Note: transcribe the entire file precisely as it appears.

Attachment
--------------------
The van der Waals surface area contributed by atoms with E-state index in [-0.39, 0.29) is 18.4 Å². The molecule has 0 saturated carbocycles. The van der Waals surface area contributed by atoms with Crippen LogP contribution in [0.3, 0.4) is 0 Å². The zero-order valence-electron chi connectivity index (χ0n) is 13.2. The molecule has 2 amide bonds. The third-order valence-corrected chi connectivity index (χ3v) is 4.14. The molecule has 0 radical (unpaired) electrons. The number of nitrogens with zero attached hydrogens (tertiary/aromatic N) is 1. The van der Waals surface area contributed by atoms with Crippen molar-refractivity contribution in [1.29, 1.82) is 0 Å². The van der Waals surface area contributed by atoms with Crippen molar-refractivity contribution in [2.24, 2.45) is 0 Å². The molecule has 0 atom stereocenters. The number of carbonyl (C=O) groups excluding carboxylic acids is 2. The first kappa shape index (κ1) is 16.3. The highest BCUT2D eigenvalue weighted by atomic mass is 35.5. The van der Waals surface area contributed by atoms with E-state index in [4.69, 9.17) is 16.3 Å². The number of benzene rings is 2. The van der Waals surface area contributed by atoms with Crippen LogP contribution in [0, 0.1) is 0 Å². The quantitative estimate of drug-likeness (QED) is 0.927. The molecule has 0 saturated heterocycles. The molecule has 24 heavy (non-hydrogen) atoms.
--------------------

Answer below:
The van der Waals surface area contributed by atoms with E-state index in [-0.39, 0.29) is 18.4 Å². The molecule has 0 saturated carbocycles. The van der Waals surface area contributed by atoms with Crippen LogP contribution in [0.3, 0.4) is 0 Å². The zero-order valence-electron chi connectivity index (χ0n) is 13.2. The molecule has 2 amide bonds. The third-order valence-corrected chi connectivity index (χ3v) is 4.14. The molecule has 0 radical (unpaired) electrons. The number of nitrogens with zero attached hydrogens (tertiary/aromatic N) is 1. The van der Waals surface area contributed by atoms with Crippen molar-refractivity contribution in [1.29, 1.82) is 0 Å². The van der Waals surface area contributed by atoms with Crippen molar-refractivity contribution in [2.24, 2.45) is 0 Å². The molecule has 0 atom stereocenters. The number of carbonyl (C=O) groups excluding carboxylic acids is 2. The first kappa shape index (κ1) is 16.3. The highest BCUT2D eigenvalue weighted by atomic mass is 35.5. The van der Waals surface area contributed by atoms with E-state index in [4.69, 9.17) is 16.3 Å². The number of benzene rings is 2. The van der Waals surface area contributed by atoms with Crippen LogP contribution in [0, 0.1) is 0 Å². The quantitative estimate of drug-likeness (QED) is 0.927. The molecule has 0 saturated heterocycles. The molecule has 24 heavy (non-hydrogen) atoms.